62. Farewell

After the midday prayer, Titus was picked up by two keepers to renew his oath. They were Allarion Cumbersant, the one who had fetched him the first time and Petrus Calesar. Titus had to smile when they introduced themselves. It was a strangely personal touch for the Deathwatch. The constant fluctuation of members made it hardly worth learning new names and faces.
The repetition of the oath was a lot like the first time with only a few adjustments. Chaplain Loor had taken the place of Chaplain Sandris and for the second round, spilling blood was apparently not required. Aegis waited for their sergeant outside. Like last time, the day became a working day again. All participants departed and left to attend their different tasks and duties.
For the kill team, this meant joining the training.
It took place in Erioch’s garbage dump today. Here, difficult terrain was handily combined with bad air and the occasional poisonous fumes. Also, it had more than enough space for the sudden increase of brothers on the station. There were twice as many men here as usual. Most of the comrades were Space Wolves.
Titus had noticed it during the meal. When he saw the fighting packs all over the area now, this circumstance struck him again.
“Did I miss something important?”, he inquired.
“You could say that”, Vyron growled.
“Cadia has fallen”, his brother added. “We’ve got the next fucking Black Crusade rolling through the galaxy.”
Suddenly, the demeanour of his comrades got through to him. The others had been brought up to speed while he had taken his oath. All of them were tense but none more so than the wolves.
“The Jarls call us home”, Vyron informed him. “You understand, right?”, he asked. Never had the brothers been more alike than when they turned to their sergeant now. Bitterness burned in their eyes, righteous wrath darkened their brows. As casual as they liked to act, they had never taken their duty lightly. Now they revealed what it looked like when they were called to war.
Titus nodded.
“I’d expect nothing less.”
“It’s been a year”, Hyron snapped. “The warp storms have interfered with the communication. The last wolves close enough for the transport are in real space now. We’ll leave tomorrow.”
In unison, the twins turned to the training ground and hefted their weapons as if they had spotted the enemy.
“Vox, you stay close, you hear?”, Hyron demanded. “Windstalker almost killed that other librarian this morning.”
“They’re kinda unhappy about psykers right now”, Vyron added.
For a moment, Titus saw something burn in Vox’s eye. A steely pride as if he was willing to take the risk but his features softened presently. He patted each Heartrock on one shoulder guard.
“Thank you, guys”, he said. “Let’s go.”
The training unit featured a conquer and defend mode. Two heavy lumps of scrap metal had to be captured and moved to different stations in the junkyard. Each team could score only once per station and the group with the highest count won. It was a mode well suited to the sheer number of squads. The fact that the lumps could only be dragged by one Space Marine alone, provided an interesting twist.
Like Titus and Vox, Tiberius and Dankwart had missed the morning training to see to their other duties. The apothecary, however, had treated the wounded librarian and drawn his conclusion. He and the twins had a far better grip on the severity of the situation than the two Ultramarines.
They rather sabotaged the endeavours to capture a target than leave Vox exposed.
More than once, sergeant and techmarine found themselves alone and forced to retreat before they could capture the disputed object.
This way, it took several hours before the presence of a psyker had come to the attention of enough Space Wolves to coordinate an attack. Unfortunately, it also caused the severely annoyed Ultramarines to be out of reach when it happened.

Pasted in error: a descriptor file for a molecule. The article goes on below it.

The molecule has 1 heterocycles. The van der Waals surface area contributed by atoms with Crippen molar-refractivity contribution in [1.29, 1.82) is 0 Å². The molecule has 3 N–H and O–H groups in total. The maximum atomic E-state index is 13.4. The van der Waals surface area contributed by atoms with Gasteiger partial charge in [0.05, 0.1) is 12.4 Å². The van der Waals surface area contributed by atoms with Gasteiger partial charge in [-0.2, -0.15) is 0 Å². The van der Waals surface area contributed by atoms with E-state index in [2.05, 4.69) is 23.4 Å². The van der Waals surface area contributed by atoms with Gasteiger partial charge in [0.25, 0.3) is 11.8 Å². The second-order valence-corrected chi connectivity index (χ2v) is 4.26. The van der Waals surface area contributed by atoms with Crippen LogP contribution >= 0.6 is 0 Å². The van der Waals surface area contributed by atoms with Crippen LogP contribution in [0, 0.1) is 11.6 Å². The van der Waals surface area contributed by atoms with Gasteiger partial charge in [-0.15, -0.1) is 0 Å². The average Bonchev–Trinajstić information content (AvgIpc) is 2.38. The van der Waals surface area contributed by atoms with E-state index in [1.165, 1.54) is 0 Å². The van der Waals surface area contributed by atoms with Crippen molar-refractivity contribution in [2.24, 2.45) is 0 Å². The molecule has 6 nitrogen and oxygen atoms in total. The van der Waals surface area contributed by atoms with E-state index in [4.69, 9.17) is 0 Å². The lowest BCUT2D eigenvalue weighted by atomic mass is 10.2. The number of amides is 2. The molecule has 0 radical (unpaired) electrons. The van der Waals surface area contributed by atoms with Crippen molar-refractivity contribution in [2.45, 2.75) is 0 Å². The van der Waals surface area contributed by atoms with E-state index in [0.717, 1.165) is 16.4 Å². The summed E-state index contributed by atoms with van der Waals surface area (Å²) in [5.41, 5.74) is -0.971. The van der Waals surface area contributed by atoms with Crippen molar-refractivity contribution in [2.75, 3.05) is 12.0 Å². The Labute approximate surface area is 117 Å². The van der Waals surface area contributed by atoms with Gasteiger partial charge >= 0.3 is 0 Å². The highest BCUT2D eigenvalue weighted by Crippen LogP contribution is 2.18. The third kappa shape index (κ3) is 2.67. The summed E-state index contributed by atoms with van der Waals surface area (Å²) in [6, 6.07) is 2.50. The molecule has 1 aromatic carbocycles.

From one moment to the next, Titus and Tiberius were cut off by snarling Space Wolves who crawled out from under piles of garbage.
They fought for higher ground to provide cover but too late.
The others had held an advantageous position but the onslaught of half a dozen squads was too much, even for Aegis. Having gained a pile of rubble, Titus could only just see one of the twins tackling into Vox to get him out of the way of a salve. Something went wrong. Maybe Vox had foreseen the movement and acted on purpose or it was just bad luck. Whatever was the case, they tumbled over each other briefly and then went down the steep flank of a garbage mountain. A ten-strong pack of Space Wolves followed them. The Ultramarines saw Dankwart and the other twin go after them and did their best to take the edge under fire so that no one else would be able to follow or shoot down into the fight. What happened in the chasm escaped their observation.
The next thing they saw was Vox ascending with his jump pack. Titus knew immediately that something was wrong.
His little brother had lost his helmet, his blonde hair flew wildly around his head. The whole picture he presented spoke of wrath. Even the way he landed in the rubble was filled with boundless rage. He drew his training sword and rammed it into the ground, abandoning it there.
“Windstalker!”, they heard him roar. His voice echoed through the space, amplified by his armour.
“That’s Sergeant Windstalker to you”, a dangerous voice replied from behind some cover. The man had added no insult but they all heard it swinging in his tones.
“I challenge you!”, Vox hollered and flung his bolt pistol back to where the sword stuck.
“You do?”, Windstalker inquired and came out behind his cover. He was tall and wiry for a Space Marine. His brown hair was bound back pragmatically, his reddish beard long and unbraided. A black Tattoo covered half his face. While Vox stood before him without weapons, he remained fully armed with his bolter in hand.
“Oh yes, I do”, Vox growled and loosened the connections of his jump pack. Muffled by the uneven terrain, it thudded to the ground.
“Then I’m to choose the weapons”, the Space Wolf informed him casually and delicately slotted a fresh magazine into his bolter. Vox must have invoked some kind of ritual. All other attackers had fallen silent mid destruction frenzy.
“Oh yeah, go ahead”, the librarian snapped with biting sarcasm and strode forward. “Choose something other than fists! I wanna see you live that down afterwards!”